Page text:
Thursday, December 16, 2021

Did Balch & Bingham sell imprisoned partner Joel Gilbert down the river, with signs of evidence tampering lingering from North Birmingham scandal?

Did Birmingham's Balch & Bingham law firm sell out one of its own, former partner Joel Gilbert, in the North Birmingham Superfund case? Is that one reason a number of veteran attorneys have bolted the firm in recent years? Those questions are at the heart of a banbalch,com post, which raises a number of sobering issues -- given that Gilbert was convicted in a federal trial, and now is part of the grass-cutting team at a federal prison in Montgomery. Writes Publisher K.B. Forbes under the headline "Did Balch Intentionally Screw Gilbert? Former Top Partner Now Mowing the Lawn in Prison":

Ex-Balch & Bingham partner Joel I. Gilbert has been assigned gardening responsibilities at the Federal Prison Camp located at the Maxwell Air Force Base in Montgomery.

Now that legacy Balch partner Rob Fowler dumped the once-prestigious firm for a job at a coal facility that currently is not operating, insiders are curious what internal strife is happening at Balch to cause Fowler to run to the emergency exit.

Sources tell us that Gilbert may have been intentionally screwed by his own law firm, just like ex-Drummond executive David Roberson appeared to be screwed as the “fall guy” by Drummond.

The “lone wolves” theory peddled by disgraced ex-U.S. Attorney Jay E. Town appears to have been a line of crap.

And federal investigators agree.

Does that mean Gilbert and Roberson were left holding a post-trial mess while other issues -- and those connected to them -- were neatly swept out of view? It sure looks that way, writes Forbes: 

The Ketona Lakes secret, the Miller Steam plant ash ponds, and the alleged involvement of up to 20 other Balch lawyers may have been the hidden pillars of the North Birmingham Bribery Scandal.

Gilbert, the father of two beautiful young children, was sentenced to 5 years in federal prison, and Balch appears to have blamed him for the scandal after his conviction three years ago. Stan Blanton, managing partner at Balch, had the audacity to try to pivot the bribery scheme away from the firm, saying “our firm was not a party to the case.”

But is that the truth? Wasn’t the criminal scheme born at the offices of Balch & Bingham? Did other Balch attorneys and representatives lie or perjure themselves? Were documents manipulated or evidence destroyed? What did the executive committee at Balch know?

Let's consider just one mind-blowing possibility: That up to 20 other Balch attorneys were involved in the scandal, but Gilbert is the only one doing time. That leads Forbes to consider other troubling issues that linger like a dark cloud over the North Birmingham case:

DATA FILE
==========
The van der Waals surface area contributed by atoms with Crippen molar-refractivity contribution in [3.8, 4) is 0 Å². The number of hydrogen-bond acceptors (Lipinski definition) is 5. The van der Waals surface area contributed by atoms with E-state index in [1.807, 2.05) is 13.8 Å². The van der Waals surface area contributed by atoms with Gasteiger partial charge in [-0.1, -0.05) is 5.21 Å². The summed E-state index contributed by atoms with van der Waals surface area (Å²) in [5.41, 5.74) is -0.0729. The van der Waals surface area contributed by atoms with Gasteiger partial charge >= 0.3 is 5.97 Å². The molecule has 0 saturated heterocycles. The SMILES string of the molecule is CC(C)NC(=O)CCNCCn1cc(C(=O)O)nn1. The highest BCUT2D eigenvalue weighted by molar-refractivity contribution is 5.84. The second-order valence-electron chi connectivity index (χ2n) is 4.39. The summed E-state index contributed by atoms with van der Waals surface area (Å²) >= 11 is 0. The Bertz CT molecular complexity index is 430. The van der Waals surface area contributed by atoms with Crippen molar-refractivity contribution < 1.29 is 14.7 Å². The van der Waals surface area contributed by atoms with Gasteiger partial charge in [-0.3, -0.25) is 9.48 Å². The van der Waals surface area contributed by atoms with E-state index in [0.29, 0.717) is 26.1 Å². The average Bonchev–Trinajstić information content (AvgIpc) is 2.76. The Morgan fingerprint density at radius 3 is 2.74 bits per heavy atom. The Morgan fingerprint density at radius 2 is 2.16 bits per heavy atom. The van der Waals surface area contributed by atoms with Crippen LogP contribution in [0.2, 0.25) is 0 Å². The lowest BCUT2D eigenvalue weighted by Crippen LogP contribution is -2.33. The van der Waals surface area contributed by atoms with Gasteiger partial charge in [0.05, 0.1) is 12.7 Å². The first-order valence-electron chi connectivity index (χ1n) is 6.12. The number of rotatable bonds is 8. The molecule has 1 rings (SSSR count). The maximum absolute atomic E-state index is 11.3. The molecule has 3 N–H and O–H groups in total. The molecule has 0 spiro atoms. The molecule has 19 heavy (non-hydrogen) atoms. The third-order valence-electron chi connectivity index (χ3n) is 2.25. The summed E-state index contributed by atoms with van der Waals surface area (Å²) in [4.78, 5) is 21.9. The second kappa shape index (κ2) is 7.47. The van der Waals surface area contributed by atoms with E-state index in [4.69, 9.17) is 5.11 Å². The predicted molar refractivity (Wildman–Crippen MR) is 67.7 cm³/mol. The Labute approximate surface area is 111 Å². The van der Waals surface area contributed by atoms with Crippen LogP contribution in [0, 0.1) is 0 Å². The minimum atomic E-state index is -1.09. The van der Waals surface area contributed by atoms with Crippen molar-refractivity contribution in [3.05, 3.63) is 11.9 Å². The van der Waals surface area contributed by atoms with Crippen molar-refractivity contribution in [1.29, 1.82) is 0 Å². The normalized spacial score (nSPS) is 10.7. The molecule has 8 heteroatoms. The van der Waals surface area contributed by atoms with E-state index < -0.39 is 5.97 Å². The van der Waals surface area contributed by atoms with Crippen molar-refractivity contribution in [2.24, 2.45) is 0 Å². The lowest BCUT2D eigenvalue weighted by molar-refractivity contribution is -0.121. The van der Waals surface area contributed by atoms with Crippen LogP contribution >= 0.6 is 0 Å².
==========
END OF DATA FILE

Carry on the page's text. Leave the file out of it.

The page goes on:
One of the items we discovered that has bothered us is the possibility of evidence tampering. We wrote at the height of the criminal trial in 2018:

On December 1, 2014, indicted Balch & Bingham partner Joel Gilbert dispatched a letter of intimidation to GASP, the health and environmental public charity that they tried to undercut by allegedly buying a politician for $360,000.

It appears that Gilbert may have been on vacation the week of Thanksgiving, because his last billing is for Friday, November 21, 2014. The letter is dated December 1, 2014, a Monday, but nothing shows up in the December billings.

Evidence tampering or we just can’t find it?

Then again, maybe prosecutors need to look at an example of the alleged alteration of evidence in the Newsome Conspiracy Case—Balch & Bingham’s other quagmire.

Nothing should surprise them. Nothing.

If records suggest Gilbert did not author the letter, who did? Where could that trail lead?

Now outsiders believe someone else could have paid for the letter of intimidation. Could it have been Alabama Power or a related entity?

And what about those alleged indemnity deals to cover-up and protect alleged unsavory if not criminal misconduct?

Michael S. Regan of the EPA needs to send his investigators to Montgomery and interview Gilbert. Then they need to knock on the door of embattled Alabama Power CEO Mark A. Crosswhite and find out more about the Miller Steam Plant and the alleged toxic ash ponds. Finally, the investigators need to visit with the “confused’ General Counsel of Drummond Company, Blake Andrews.

In return, Gilbert should get time shaved off for his cooperation.

Inherent goodness needs to prevail. For the sake of the residents of North Birmingham and for the sake of Gilbert’s young children.


Anonymous said...

Lawyers probably operate in a cutthroat world, so something like this would not surprise me.

Anonymous said...

Is this the case where the two defendants were tried together?

legalschnauzer said...

Yes, and they both -- Gilbert of Balch and David Roberson of Drummond -- were convicted. Joint trials should never happen in the U.S. justice system. The potential for prejudice -- and for innocent people to go to prison -- is too great.

legalschnauzer said...

Here is URL to an LS post about the problems with joint trials:

legalschnauzer said...